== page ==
<ul><li>The church in Hvalvík is a traditional wooden church from 1829. It is the oldest one of its kind in the Faröe Islands </li></ul>
The church is built with wood bought from a ship that ran aground in Saksun.
<ul><li>The pulpit dates back to 1609. </li></ul>
One of the biggest attractions in Northern Streymoy is between Hvalvík and Haldarsvík, the highest waterfall in the Faroes. The river cascades some 140 metres over several rocky ledges into the sea. This mountain river is fed by several smaller streams and connects to a lake on top of the mountain. Fossá waterfall
<ul><li>Saksun </li></ul>was once an inlet surrounded by high mountains. The inlet formed a deep and good natural harbour. However a storm blocked the inlet with sand. So now there is a lake below the village where there was an inlet in the old day.
Saksun is a picturesque village in the bottom of what was once an inlet surrounded by high mountains.
Dúvugarðar farm museum (stone church just below) The old turf-roofed farm house is now a museum, a well-preserved example of a Faroese farmhouse of the 19th century. On display here are many old domestic utensils and household objects and furniture, which displayed in their original context help to give a lively impression of traditional life in the Faroes.
<ul><li>A smoky pub, as you'd expect busiest on Friday and Saturday nights. If you want to meet locals you can do no better than spend an evening here, everyone is very friendly and after a few drinks eager to chat about what you think of Klaksvík and the Faröes . </li></ul>Roykstovan pub (smoke room) in Klaksvik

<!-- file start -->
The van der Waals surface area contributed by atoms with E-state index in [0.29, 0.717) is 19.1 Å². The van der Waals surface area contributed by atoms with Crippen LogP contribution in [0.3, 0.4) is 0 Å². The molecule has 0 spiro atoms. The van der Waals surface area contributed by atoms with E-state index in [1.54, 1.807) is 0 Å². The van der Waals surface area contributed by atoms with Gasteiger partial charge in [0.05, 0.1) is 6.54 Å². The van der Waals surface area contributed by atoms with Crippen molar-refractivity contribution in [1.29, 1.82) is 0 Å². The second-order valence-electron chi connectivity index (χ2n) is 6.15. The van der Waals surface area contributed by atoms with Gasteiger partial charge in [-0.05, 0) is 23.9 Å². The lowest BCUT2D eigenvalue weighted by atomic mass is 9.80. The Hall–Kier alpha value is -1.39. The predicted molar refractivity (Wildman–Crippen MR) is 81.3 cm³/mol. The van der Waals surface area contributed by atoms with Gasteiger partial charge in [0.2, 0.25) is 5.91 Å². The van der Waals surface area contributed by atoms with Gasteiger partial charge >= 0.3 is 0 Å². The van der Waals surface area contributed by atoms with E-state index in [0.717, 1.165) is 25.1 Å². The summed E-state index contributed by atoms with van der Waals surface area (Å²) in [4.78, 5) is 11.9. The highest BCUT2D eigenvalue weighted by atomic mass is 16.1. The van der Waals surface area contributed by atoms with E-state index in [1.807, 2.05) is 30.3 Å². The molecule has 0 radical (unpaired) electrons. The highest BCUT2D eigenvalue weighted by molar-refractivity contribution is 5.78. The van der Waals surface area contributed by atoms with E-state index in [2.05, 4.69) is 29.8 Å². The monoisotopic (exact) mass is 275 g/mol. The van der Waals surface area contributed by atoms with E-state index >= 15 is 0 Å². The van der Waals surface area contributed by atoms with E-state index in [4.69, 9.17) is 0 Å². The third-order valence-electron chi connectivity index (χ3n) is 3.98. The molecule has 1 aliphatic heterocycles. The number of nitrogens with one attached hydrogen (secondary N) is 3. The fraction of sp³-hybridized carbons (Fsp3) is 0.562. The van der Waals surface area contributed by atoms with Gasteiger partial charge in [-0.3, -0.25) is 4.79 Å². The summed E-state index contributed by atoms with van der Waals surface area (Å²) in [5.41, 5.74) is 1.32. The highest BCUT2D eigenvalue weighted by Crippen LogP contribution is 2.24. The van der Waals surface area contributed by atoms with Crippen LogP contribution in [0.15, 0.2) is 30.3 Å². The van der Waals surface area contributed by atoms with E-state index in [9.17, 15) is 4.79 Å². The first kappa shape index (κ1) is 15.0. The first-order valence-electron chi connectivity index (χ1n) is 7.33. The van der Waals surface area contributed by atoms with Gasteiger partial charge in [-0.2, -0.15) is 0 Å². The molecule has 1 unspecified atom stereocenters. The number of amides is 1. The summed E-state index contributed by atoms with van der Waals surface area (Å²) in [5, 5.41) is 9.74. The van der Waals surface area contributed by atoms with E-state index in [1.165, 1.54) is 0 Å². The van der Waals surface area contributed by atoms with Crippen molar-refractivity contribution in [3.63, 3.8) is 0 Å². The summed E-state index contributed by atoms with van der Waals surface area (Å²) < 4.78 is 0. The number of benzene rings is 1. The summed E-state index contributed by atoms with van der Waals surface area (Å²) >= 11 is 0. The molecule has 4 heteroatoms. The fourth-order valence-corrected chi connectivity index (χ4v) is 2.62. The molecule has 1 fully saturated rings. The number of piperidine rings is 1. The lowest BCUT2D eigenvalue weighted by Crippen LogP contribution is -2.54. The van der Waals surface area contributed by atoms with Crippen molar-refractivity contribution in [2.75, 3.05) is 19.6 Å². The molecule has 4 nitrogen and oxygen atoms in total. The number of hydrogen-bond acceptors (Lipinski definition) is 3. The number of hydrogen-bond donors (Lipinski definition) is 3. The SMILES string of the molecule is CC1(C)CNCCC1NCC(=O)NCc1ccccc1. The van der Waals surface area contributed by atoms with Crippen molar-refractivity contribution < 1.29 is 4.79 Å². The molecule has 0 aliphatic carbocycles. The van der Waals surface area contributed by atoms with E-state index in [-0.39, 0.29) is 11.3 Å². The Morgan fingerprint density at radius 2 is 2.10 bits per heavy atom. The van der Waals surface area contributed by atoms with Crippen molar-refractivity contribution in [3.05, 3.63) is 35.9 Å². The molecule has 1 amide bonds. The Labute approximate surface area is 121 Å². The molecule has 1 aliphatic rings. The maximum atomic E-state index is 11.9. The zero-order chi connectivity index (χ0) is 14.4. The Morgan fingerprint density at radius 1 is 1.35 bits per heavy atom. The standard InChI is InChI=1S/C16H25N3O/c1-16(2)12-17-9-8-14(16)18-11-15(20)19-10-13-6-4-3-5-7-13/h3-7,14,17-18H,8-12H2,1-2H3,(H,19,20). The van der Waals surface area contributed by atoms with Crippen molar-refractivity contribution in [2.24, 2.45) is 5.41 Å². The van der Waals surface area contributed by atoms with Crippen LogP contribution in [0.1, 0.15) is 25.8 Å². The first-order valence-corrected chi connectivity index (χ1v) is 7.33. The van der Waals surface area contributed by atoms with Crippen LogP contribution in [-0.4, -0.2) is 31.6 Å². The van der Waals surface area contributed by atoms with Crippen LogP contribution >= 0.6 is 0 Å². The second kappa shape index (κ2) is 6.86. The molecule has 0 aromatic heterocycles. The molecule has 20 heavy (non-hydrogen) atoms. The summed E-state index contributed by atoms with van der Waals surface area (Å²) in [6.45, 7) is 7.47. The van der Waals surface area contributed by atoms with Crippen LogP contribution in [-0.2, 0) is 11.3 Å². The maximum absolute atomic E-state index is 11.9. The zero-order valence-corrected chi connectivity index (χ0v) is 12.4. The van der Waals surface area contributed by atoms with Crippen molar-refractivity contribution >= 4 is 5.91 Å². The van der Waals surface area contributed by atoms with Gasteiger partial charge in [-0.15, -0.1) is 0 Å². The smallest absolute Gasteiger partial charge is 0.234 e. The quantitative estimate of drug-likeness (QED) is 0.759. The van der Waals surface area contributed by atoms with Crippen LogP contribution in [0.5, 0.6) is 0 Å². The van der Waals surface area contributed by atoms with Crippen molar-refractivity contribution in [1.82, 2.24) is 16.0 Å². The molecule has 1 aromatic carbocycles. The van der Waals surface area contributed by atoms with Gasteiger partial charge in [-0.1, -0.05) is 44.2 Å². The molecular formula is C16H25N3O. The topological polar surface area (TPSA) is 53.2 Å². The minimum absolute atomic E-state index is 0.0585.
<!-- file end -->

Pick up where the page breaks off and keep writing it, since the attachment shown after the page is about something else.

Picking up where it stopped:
<ul><li>Mykines is the western-most of the main 18 islands in the Faröe Islands. There is one settlement on the island: Mykines (pop. 20) </li></ul>Mykines is hard to reach by bad weather, so it often remains isolated. In winter there is no ferry, you can reach the island only by helicopter.
Koltur island This small island in front of Kirkjubøur has no harbor because of the coastline. The only way on and off is by helicopter from Mykines .
<ul><li>In the year 1989/90 the island was abandoned and stayed uninhabited for some years. In 1994 a family of Kirkjubøur moved to Koltur. Still there is only this couple living on the island. They are farmers and have 160 sheep. </li></ul>This side is 478 m high
<ul><li>Koltur (pop. 2 !) is also the name of the village – a farm – on the island. </li></ul>
<ul><li>Sources: </li></ul><ul><li>Photos and text excerpts from </li></ul><ul><li>http://www.trekearth.com/gallery/Europe/Denmark/Other/Greenland/ </li></ul><ul><li>http://www.faroeislands.dk/pages/index.htm </li></ul><ul><li>http://www.pbase.com/world/faroe_islands </li></ul><ul><li>http://www.markovits.com/nordic/faroe.shtml </li></ul><ul><li>http://www.panoramio.com/ </li></ul><ul><li>http://www.flickr.com/ </li></ul><ul><li>Selection and slideshow by Mario Ricca , 2008 </li></ul><ul><li>Published at </li></ul><ul><li>http://www.slideshare.net/marioricca/fare-islands-presentation/ </li></ul>The Faröe islands – A land far away